Technical Note:
Laser Damage Threshold

Continuous Wave Lasers

For continuous wave (CW) lasers the damage threshold can be calculated from the peak power and beam diameter. For example, to calculate the power density of a 50 mW Nd:YAG laser at 1064 nm with a 0.8 mm beam diameter, first calculate the beam area in terms of centimeters:

Beam Area

= πr2

= 3.14 x (0.4 mm)2

= 3.14 x (0.04 cm)2

= 5.024 x 10-3 cm2

Next, calculate the power density or power per unit area:

Power Density

= Power / Area

= 50 mW / (5.024 x 10-3 cm2)

= 9.95 W/cm2

For laser beams with a Gaussian intensity profile, multiplying the power density by two for safety is required to accommodate the peak power density at the center of the beam. Remember, damage threshold scales with wavelength, so the damage threshold at 532 nm will be half that at 1064 nm.

Check out this useful link that provides data on laser damage on bulk glasses for continuous wave lasers.

Pulsed Lasers

For pulsed lasers in the range of µsec to nsec, the energy density varies as a function of the square root of the time domain. As a rule of thumb, an optic can withstand 10 times more energy when used with a 1 µsec pulsed laser than a 10 nsec pulsed laser. Suppose, for instance, that the damage threshold is rated at 2 J/cm2 for 10 nsec pulses, but your laser has a 1 µsec pulse length. This means that at the 1 µsec time domain (10-6 sec compared to 10 x 10-9 sec), the optic can withstand 10 times more energy (20 J/cm2).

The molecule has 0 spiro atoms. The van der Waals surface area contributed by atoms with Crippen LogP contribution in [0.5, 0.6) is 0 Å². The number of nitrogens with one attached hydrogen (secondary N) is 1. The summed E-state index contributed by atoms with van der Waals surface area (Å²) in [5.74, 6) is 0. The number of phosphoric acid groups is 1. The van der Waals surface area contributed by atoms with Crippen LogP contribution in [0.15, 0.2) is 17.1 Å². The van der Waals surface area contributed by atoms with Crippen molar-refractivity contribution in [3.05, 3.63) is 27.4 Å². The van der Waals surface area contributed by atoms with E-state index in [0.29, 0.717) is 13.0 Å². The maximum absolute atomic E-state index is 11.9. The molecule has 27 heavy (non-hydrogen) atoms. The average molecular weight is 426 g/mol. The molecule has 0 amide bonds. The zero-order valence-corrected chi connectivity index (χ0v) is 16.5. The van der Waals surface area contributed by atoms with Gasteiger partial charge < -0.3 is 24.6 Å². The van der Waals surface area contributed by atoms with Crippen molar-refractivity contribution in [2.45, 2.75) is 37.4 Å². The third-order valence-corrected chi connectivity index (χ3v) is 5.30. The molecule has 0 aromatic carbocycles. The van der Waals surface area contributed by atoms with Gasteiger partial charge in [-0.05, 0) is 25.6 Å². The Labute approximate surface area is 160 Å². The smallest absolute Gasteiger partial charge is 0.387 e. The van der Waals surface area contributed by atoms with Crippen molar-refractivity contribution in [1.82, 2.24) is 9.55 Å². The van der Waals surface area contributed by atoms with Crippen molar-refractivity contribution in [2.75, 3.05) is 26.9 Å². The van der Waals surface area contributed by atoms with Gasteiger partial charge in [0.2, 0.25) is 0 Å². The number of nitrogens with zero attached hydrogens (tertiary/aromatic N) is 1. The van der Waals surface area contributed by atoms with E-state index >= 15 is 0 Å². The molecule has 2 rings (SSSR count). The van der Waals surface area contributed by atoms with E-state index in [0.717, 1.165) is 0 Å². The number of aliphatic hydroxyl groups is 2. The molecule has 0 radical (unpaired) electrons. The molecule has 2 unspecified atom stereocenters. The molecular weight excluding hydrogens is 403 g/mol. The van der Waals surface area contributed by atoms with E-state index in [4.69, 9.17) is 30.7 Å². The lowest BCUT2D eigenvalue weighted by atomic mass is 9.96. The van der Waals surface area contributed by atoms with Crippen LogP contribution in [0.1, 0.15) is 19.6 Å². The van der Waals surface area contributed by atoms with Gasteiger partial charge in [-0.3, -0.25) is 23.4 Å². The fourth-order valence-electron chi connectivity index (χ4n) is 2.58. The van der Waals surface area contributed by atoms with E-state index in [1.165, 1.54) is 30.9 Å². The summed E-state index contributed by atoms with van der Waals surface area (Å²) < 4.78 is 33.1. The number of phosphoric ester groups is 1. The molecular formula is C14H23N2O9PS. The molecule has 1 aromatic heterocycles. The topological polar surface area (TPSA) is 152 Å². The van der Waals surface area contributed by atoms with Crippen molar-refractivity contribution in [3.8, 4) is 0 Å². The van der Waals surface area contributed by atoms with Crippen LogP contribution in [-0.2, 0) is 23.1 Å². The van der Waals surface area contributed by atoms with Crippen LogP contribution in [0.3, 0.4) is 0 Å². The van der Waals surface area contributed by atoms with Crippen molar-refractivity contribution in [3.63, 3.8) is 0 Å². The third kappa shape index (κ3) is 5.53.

Expressing laser damage threshold (LDT) in equation form:

LDT (y) = LDT (x) * (y/x)1/2

as in the example above, y = 1 microsec or 10-6 sec, and x = 10 nsec or 10 x 10-9 sec

= 2 J/cm2 * (10-6 sec/ 10 x 10-9 sec)1/2

= 2 J/cm2 * (100)1/2

= 20 J/cm2

In the realm in between pulsed and CW applications (in the msec range), compare both the average power with the CW threshold and the pulse energy density with the energy specification.

In the millisecond range, there is a crossover between pulse and CW regimes where you should try to satisfy both criteria.

Please note that for pulsed lasers, there may be hot spots in the output beam. Typically, there is a safety factor of 2 or 3 applied to the calculations in order to accommodate for hot spots. Also a factor of 2 is typically applied for Gaussian shaped beams.

Ultrafast Lasers

For Ultrafast pulsed lasers in the psec to fsec regime, the electric field of the pulse attacks the electronic bonds of the dielectric coating. Peak powers can be quite high. Our UF.25 Ultrafast 45° mirror has been laboratory tested and found to have a damage threshold of 1 TW/cm2 with 100 fsec pulses at 5 Hz at 800 nm.